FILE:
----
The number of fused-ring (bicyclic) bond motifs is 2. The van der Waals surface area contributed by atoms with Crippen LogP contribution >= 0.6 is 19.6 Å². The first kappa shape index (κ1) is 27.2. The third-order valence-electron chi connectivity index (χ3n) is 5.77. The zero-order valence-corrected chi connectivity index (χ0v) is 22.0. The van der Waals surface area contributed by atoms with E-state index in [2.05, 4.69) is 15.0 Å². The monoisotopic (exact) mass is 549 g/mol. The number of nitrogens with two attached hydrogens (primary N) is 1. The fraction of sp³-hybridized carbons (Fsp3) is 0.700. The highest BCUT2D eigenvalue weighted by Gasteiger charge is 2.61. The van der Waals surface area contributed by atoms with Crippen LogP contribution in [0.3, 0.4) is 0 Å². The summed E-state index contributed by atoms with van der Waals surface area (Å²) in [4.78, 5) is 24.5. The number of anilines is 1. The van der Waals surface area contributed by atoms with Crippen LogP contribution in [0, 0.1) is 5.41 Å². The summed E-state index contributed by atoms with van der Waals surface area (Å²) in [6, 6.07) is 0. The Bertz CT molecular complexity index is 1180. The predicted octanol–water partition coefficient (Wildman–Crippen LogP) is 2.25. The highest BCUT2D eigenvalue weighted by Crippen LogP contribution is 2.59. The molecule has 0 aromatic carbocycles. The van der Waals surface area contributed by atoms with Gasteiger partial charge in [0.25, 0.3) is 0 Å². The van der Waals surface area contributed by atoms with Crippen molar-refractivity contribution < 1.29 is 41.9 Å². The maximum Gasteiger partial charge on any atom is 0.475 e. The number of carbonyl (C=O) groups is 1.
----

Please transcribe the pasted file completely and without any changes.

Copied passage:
The number of fused-ring (bicyclic) bond motifs is 2. The van der Waals surface area contributed by atoms with Crippen LogP contribution >= 0.6 is 19.6 Å². The first kappa shape index (κ1) is 27.2. The third-order valence-electron chi connectivity index (χ3n) is 5.77. The zero-order valence-corrected chi connectivity index (χ0v) is 22.0. The van der Waals surface area contributed by atoms with E-state index in [2.05, 4.69) is 15.0 Å². The monoisotopic (exact) mass is 549 g/mol. The number of nitrogens with two attached hydrogens (primary N) is 1. The fraction of sp³-hybridized carbons (Fsp3) is 0.700. The highest BCUT2D eigenvalue weighted by Gasteiger charge is 2.61. The van der Waals surface area contributed by atoms with Crippen LogP contribution in [0.3, 0.4) is 0 Å². The summed E-state index contributed by atoms with van der Waals surface area (Å²) in [4.78, 5) is 24.5. The number of anilines is 1. The van der Waals surface area contributed by atoms with Crippen LogP contribution in [0, 0.1) is 5.41 Å². The summed E-state index contributed by atoms with van der Waals surface area (Å²) in [6, 6.07) is 0. The Bertz CT molecular complexity index is 1180. The predicted octanol–water partition coefficient (Wildman–Crippen LogP) is 2.25. The highest BCUT2D eigenvalue weighted by Crippen LogP contribution is 2.59. The molecule has 0 aromatic carbocycles. The van der Waals surface area contributed by atoms with Gasteiger partial charge in [0.25, 0.3) is 0 Å². The van der Waals surface area contributed by atoms with Crippen molar-refractivity contribution < 1.29 is 41.9 Å². The maximum Gasteiger partial charge on any atom is 0.475 e. The number of carbonyl (C=O) groups is 1.